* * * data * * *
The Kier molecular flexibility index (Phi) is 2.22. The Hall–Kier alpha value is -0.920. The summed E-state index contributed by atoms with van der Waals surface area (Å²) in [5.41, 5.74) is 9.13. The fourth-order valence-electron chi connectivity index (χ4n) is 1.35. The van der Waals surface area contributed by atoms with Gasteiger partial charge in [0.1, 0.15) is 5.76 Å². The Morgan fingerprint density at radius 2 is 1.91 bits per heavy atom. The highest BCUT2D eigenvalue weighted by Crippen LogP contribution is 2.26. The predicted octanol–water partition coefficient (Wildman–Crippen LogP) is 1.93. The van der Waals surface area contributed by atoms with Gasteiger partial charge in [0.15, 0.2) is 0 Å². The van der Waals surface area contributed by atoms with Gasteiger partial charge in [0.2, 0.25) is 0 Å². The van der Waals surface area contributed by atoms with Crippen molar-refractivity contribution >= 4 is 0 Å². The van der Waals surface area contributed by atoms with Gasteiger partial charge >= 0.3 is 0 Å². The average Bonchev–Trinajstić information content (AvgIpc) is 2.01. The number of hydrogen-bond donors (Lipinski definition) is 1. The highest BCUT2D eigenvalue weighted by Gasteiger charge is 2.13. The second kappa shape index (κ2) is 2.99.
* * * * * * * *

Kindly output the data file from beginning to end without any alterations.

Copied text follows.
The Kier molecular flexibility index (Phi) is 2.22. The Hall–Kier alpha value is -0.920. The summed E-state index contributed by atoms with van der Waals surface area (Å²) in [5.41, 5.74) is 9.13. The fourth-order valence-electron chi connectivity index (χ4n) is 1.35. The van der Waals surface area contributed by atoms with Gasteiger partial charge in [0.1, 0.15) is 5.76 Å². The Morgan fingerprint density at radius 2 is 1.91 bits per heavy atom. The highest BCUT2D eigenvalue weighted by Crippen LogP contribution is 2.26. The predicted octanol–water partition coefficient (Wildman–Crippen LogP) is 1.93. The van der Waals surface area contributed by atoms with Gasteiger partial charge in [0.15, 0.2) is 0 Å². The van der Waals surface area contributed by atoms with Gasteiger partial charge in [0.2, 0.25) is 0 Å². The van der Waals surface area contributed by atoms with Crippen molar-refractivity contribution >= 4 is 0 Å². The van der Waals surface area contributed by atoms with Gasteiger partial charge >= 0.3 is 0 Å². The average Bonchev–Trinajstić information content (AvgIpc) is 2.01. The number of hydrogen-bond donors (Lipinski definition) is 1. The highest BCUT2D eigenvalue weighted by Gasteiger charge is 2.13. The second kappa shape index (κ2) is 2.99.